Kathmandu Bans Screening Indian Movies In Nepal Following Adipurush Dialogue Row

Kathmandu Mayor Balendra Shah on Thursday gave a three-day ultimatum to the filmmakers of the Telugu movie, Adipurush, to remove a dialogue that claimed 'Janaki is a daughter of India'. 

A PVR Cinemas employee sprays disinfectants on the seats of a cinema hall in New Delhi.

Kathmandu Metropolitan City Mayor Balendra Shah on Sunday announced a ban on Indian movies from their theatres following the Adipurush row. After the enforcement of the ban, theatres in Nepal's capital have taken off Hindi and Bollywood movies and replaced them with Hollywood and Nepali films. 

The row was triggered after Shah, on Thursday, gave a three-day ultimatum to the filmmakers of the Telugu movie to remove a dialogue that claimed 'Janaki is a daughter of India'.  However, in a recent announcement Shah announced that starting Monday, the movie will be banned within and outside the capital citing that "it will establish a misleading fact".

On Sunday, Shah took to Facebook and wrote, "Indian film Adipurush had dialogue claiming Janaki was India’s daughter which is objectionable and we had given three days’ ultimatum to correct it. There is no doubt that it is the first duty of every government, government agency, non-governmental sector and Nepali citizen to protect the national interest by keeping Nepal’s freedom, independence and self-respect intact."

The Mayor further stated, “If the film is shown as it is, it seems that Nepal’s nationality, cultural unity and national identity will be severely damaged and irreparable damage will be done. Due to cultural encroachment on Nepal from that movie, this metropolitan city has attracted serious attention."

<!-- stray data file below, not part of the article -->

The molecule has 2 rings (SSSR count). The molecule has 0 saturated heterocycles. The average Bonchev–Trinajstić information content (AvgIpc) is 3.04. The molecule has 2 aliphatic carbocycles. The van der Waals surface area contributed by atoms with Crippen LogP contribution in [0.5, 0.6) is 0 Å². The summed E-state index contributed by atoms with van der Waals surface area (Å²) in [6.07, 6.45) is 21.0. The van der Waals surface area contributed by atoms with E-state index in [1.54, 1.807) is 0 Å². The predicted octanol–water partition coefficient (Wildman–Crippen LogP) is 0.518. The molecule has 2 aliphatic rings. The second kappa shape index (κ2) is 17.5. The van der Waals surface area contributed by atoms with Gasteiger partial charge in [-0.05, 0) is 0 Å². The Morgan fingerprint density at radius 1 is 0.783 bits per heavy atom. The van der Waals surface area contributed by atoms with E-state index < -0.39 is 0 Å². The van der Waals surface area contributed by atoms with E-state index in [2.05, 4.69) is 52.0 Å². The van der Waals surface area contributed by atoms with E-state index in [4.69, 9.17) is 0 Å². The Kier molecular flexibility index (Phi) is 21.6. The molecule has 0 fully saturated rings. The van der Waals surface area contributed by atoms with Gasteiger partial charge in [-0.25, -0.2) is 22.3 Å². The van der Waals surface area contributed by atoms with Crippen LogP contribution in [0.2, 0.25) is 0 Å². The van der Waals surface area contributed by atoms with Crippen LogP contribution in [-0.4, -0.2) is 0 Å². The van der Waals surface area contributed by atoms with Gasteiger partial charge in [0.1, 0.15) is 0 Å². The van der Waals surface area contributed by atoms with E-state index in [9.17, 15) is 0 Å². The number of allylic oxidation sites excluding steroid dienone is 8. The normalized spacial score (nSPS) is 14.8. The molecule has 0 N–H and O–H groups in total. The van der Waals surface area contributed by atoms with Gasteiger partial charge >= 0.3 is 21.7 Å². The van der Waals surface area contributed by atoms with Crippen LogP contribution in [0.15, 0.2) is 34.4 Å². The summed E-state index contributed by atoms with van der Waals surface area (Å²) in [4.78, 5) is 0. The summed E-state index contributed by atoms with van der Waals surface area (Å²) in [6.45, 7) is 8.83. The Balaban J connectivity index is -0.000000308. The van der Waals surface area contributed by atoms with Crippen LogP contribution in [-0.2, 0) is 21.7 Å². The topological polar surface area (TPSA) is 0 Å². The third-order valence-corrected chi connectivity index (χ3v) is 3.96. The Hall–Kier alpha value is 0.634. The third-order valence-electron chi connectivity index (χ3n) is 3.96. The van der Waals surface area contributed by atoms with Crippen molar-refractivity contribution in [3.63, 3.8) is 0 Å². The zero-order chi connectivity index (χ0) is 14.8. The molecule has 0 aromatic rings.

Previously, Shah claimed that until the dialogue is removed from the South Indian film in India and Nepal, no Hindi movies would be allowed to run in the Kathmandu Metropolitan City. 

As per the mayor’s secretariat, the Kathmandu Metropolitan Police was deployed on Sunday evening and relayed the message to ban the screening of the Indian cinemas from Monday morning. The Kathmandu Metropolitan has 17 film halls, as per the record of the metropolis, according to a report by ANI.

Soon after the announcement of the ban on screening in Kathmandu, “T-Series” the production company of Adipurush has written to Nepali Mayor stating it was “never intentional or deliberate to cause any disharmony for anyone.”

The company also claimed that it wanted to show respect towards women quoting the dialogue which was objected to by the mayor in particular. “We request you to view the film in its artistic form and support the intention of reaching out to a larger audience to create interest in our history,” the letter signed by Radhika Das from the Super Cassette Industries Private Ltd also known as T-Series concludes.

Adipurush, which was globally released on Friday, was delayed with its screening in Nepal after the country's censor objected to its aforementioned dialogue. However, the film got permission to be screened after the dialogue was silenced but due to delayed circulation and fear of vandalism, the screening did not go as planned. 

​​​​​​​The Kathmandu Metropolitan City (KMC) Mayor earlier on Friday has written to the Ministry of Communications and Information Technology requesting the latter to stop screening Indian movies in Nepal unless an objectionable dialogue from a recently-released movie is omitted.

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